Unascertained deaths are those coded to the ICD-10 code, “R99” other ill-defined and unspecified causes of mortality. This release includes infant deaths where the only mention on the death certificate was unascertained death.
How we collect, process and analyse the data
For information on administrative sources of data that the ONS uses to produce statistics, please see the Statement of Administrative Sources.
More detailed information on the main processes used in the compilation of mortality and birth statistics, and on the accuracy and quality of the data used is available in the User guide to mortality statistics and the User guide to birth statistics.
The infant mortality rates are calculated using the number of live births that occurred in the same year as the denominator. More information on rates can be found in our User guide to child and infant mortality statistics.
Rates are not calculated where there are fewer than three deaths in a cell, denoted by (u). This is ONS practice, as rates based on such low numbers are susceptible to inaccurate interpretation.
Rates which are based on between 3 and 19 deaths are displayed in tables but are denoted (u) as a warning to the user that their reliability as a measure may be affected by the small number of events.
The ONS policy on protecting confidentiality in birth and death statistics is available on our website.Back to table of contents
Assessment of user needs and perceptions
The processes for finding out about uses and users, and their views on the statistical products.
A proposal for changes to birth statistics by socio-economic classification was published on our website in February 2013. No feedback was received so the outlined changes were implemented.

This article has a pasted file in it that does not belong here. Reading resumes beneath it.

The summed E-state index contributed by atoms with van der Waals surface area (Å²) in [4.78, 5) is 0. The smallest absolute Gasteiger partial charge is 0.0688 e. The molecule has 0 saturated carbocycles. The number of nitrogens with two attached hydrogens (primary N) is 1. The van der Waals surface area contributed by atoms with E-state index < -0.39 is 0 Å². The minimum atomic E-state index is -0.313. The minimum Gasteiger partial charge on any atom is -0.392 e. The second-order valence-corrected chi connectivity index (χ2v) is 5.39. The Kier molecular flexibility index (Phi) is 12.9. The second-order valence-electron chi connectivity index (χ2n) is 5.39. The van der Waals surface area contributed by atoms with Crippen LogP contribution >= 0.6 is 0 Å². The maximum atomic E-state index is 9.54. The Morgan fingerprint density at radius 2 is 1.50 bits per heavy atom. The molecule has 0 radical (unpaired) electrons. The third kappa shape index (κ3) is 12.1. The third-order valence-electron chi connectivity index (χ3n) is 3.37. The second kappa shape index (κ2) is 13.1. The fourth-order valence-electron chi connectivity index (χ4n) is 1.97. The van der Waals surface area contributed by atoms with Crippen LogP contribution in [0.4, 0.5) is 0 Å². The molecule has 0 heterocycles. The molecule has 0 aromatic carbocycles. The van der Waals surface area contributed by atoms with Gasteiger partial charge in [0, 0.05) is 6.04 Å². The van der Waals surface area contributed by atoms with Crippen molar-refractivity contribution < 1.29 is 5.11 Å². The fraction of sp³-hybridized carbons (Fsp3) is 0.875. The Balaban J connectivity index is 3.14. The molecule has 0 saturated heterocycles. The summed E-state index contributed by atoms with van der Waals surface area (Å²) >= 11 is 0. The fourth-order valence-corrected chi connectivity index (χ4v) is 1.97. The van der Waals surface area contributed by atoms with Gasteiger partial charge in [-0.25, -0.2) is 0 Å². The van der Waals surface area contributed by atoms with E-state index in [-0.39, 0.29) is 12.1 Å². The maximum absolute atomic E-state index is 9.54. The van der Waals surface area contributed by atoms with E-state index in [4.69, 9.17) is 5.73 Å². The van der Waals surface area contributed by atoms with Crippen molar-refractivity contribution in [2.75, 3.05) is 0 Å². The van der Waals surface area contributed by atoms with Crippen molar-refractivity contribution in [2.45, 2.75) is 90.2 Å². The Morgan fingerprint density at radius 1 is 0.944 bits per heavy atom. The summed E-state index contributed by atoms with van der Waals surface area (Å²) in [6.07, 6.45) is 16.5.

Proposed changes to child mortality statistics were outlined in the Child Mortality Statistics, 2011 bulletin (published February 2013) and user feedback was requested. Very little feedback was received so the proposed changes were implemented.
User feedback is requested at the bottom of all emails sent by customer service teams within the Vital Statistics Outputs Branch.
We also receive feedback through regular attendance at user group meetings and conferences.
Child mortality (death cohort) tables in England and Wales: statistics on stillbirths, infant deaths and childhood deaths occurring in a given year in England and Wales.
Infant mortality (birth cohort) tables in England and Wales: statistics on births and infant deaths based on babies born in a calendar year that died before their first birthday linked to their corresponding birth notification and their corresponding death registration.
Unexplained deaths in infancy: both sudden infant deaths and deaths for which the cause remained unknown or unascertained.
Unexpected deaths in infancy: annual data on unexpected deaths (certified by a coroner) and infant deaths by selected causes in England and Wales.
The Vital statistics in the UK: births, deaths and marriages dataset provides annual infant mortality data for the United Kingdom and its constituent countries (based on deaths registered in a year). For data for other UK countries please see the latest infant death statistics for Northern Ireland and the latest infant death statistics for Scotland.
Summary data for infant mortality in England and Wales (based on deaths registered in the year), are available in the Deaths registered in England and Wales (series DR). A geographical breakdown of infant death numbers and rates by local authority and county (based on deaths registered in a year) is available in Deaths registered in England and Wales by area of usual residence.
The Births summary tables, England and Wales, provide key summary statistics for live births and stillbirths in England and Wales.
More general information on the collection, production and quality of mortality data is available in the User guide to mortality statistics.Back to table of contents
Contact details for this Methodology
Telephone: +44 (0)1329 444 110